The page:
Last Updated on June 19, 2019, by eNotes Editorial. Word Count: 336
In his revisionist history of World War I, Niall Ferguson urges the reader to reconsider many of the received wisdoms about this unprecedented global conflict. Apparently assuming that his primary audience consists of British readers, the author—who is Scottish—concentrates on analyses that he and others of his generation were taught. Primary among these is that Britain played a crucial war in winning, and thereby ending, the war. While Britain had acknowledged the contribution of the U.S. effort, it also had promoted the idea that the Americans’ entry, by virtue of its lateness, was not as important. Ferguson urges a major reevaluation of the British contribution: rather than shorten the war by assuring allied victory, he suggests, Britain added fuel to the fire, not only expanding but prolonging the war. Because of the developments on different fronts, he believes, Germany would have lost the war anyway.
Rather than reviewing all the details of the European conflicts leading up to the war, Ferguson concentrates on a few items that he sees as key. In addition, he goes over the stated British rationale of the time. The post-war refrain was that Britain had no choice but to intervene; Ferguson suggests this constituted rationalizing after the fact. The extent of debate within Britain, he reveals, included considerable anti-war sentiment and less concern for the continental countries’ well-being. Instead, patriotic causes emphasized the danger to Britain if Germany were to invade. Not only the military but civilian, political forces revved up this fear or paranoia.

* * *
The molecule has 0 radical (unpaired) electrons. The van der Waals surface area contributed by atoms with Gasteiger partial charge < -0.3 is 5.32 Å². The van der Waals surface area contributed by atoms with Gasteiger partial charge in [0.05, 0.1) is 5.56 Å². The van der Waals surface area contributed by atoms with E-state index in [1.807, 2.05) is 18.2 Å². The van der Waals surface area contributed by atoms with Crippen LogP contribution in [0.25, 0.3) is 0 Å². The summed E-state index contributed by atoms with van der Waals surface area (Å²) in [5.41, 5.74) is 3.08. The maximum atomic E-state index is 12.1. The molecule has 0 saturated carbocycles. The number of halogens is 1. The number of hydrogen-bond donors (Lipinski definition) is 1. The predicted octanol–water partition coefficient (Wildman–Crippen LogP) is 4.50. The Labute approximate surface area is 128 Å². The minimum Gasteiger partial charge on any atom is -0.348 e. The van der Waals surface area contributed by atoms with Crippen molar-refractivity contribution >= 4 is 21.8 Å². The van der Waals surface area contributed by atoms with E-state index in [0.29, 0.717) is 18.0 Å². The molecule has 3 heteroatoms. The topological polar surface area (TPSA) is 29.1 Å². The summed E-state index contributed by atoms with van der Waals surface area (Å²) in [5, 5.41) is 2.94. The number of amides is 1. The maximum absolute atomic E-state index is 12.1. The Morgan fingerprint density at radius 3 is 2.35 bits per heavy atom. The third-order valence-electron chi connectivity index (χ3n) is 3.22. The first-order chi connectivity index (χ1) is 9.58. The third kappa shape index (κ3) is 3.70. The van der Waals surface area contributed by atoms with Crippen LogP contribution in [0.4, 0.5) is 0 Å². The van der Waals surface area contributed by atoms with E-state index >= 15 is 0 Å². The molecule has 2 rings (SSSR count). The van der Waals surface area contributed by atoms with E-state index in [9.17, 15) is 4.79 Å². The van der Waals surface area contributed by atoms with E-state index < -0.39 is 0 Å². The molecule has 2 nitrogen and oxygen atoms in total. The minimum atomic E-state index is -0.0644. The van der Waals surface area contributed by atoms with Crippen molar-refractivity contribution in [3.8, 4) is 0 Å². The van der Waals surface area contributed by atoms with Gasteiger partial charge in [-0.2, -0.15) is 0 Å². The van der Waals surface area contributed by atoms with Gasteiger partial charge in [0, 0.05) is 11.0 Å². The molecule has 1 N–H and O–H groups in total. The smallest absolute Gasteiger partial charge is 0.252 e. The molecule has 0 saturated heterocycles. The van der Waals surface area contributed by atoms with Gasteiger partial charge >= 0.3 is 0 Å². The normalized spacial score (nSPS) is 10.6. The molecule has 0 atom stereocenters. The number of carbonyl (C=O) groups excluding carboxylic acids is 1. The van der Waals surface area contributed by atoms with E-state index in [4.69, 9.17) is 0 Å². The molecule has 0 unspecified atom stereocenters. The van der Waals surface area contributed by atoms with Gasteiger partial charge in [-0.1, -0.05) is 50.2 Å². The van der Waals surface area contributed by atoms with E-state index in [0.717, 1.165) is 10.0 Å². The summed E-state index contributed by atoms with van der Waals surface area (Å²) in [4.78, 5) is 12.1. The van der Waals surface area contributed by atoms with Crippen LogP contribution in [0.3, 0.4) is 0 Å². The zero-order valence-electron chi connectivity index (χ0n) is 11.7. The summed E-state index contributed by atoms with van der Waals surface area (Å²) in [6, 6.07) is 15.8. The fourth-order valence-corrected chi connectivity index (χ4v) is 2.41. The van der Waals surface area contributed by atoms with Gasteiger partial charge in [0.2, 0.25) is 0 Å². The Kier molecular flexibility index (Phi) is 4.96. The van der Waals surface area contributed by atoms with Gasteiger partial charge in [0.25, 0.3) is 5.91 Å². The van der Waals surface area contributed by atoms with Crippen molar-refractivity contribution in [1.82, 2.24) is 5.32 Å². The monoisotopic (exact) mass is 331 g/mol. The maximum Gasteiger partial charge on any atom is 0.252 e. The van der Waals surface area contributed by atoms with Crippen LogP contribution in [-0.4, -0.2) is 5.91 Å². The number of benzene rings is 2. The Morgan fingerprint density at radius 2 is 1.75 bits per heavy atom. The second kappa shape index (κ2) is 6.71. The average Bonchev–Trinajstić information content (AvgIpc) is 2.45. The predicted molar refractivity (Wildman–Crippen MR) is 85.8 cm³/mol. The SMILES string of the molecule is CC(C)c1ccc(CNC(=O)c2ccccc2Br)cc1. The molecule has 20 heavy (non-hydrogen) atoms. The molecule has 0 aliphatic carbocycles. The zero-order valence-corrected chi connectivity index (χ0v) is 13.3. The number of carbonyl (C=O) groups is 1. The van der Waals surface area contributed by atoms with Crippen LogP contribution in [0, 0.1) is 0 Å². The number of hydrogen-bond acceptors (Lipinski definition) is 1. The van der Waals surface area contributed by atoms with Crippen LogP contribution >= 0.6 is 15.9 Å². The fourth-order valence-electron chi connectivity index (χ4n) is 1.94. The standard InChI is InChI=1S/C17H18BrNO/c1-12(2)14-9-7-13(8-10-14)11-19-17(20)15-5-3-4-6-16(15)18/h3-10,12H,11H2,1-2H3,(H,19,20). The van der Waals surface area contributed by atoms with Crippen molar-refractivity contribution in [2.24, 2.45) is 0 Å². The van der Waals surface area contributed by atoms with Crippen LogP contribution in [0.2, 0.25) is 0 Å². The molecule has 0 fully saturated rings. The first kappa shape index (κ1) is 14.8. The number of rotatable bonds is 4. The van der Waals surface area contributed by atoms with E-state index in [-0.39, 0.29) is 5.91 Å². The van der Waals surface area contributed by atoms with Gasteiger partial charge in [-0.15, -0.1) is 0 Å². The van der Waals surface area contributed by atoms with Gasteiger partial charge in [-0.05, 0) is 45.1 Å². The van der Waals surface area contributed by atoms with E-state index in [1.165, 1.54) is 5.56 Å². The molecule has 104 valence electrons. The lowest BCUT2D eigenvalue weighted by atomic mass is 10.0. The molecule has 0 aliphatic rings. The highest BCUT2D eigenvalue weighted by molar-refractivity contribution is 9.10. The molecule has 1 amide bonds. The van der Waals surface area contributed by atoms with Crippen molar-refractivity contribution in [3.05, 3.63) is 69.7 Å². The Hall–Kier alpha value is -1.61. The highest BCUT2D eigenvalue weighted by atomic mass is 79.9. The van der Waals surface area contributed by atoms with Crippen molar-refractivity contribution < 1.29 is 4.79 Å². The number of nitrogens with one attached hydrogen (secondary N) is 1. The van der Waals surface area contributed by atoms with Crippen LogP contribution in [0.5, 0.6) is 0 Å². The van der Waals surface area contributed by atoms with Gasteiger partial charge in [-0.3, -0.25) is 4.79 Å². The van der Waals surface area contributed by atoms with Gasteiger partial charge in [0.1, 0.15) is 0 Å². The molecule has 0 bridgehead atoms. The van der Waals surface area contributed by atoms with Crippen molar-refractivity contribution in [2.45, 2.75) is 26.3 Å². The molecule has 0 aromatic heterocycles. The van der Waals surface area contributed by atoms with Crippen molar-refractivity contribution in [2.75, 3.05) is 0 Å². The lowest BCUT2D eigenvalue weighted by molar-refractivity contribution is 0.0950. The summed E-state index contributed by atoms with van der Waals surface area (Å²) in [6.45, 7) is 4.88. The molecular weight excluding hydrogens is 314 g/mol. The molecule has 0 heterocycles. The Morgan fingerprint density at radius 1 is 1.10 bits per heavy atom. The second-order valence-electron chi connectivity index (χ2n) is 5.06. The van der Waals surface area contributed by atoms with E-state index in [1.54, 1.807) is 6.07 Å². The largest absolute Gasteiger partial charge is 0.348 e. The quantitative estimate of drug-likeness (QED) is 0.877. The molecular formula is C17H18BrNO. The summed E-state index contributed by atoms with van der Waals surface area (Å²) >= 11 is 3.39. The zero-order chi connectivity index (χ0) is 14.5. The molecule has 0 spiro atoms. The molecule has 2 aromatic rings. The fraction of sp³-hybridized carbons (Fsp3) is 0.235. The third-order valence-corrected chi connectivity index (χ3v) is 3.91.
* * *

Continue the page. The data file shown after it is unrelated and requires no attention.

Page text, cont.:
Delving into the relationships among Germany, Austria-Hungary, and Russia, Ferguson stresses the importance of the eastern fronts in weakening Germany’s position. Although Germany had ample military strength, both in equipment and men, poor strategies combined with fear of Russia caused leaders to deploy those resources poorly. Although the Western Front allied victories were important, but they did not play decisive roles. Rather, the decision to commit men and materiel in the west sapped the Germans strength to the point of state implosion.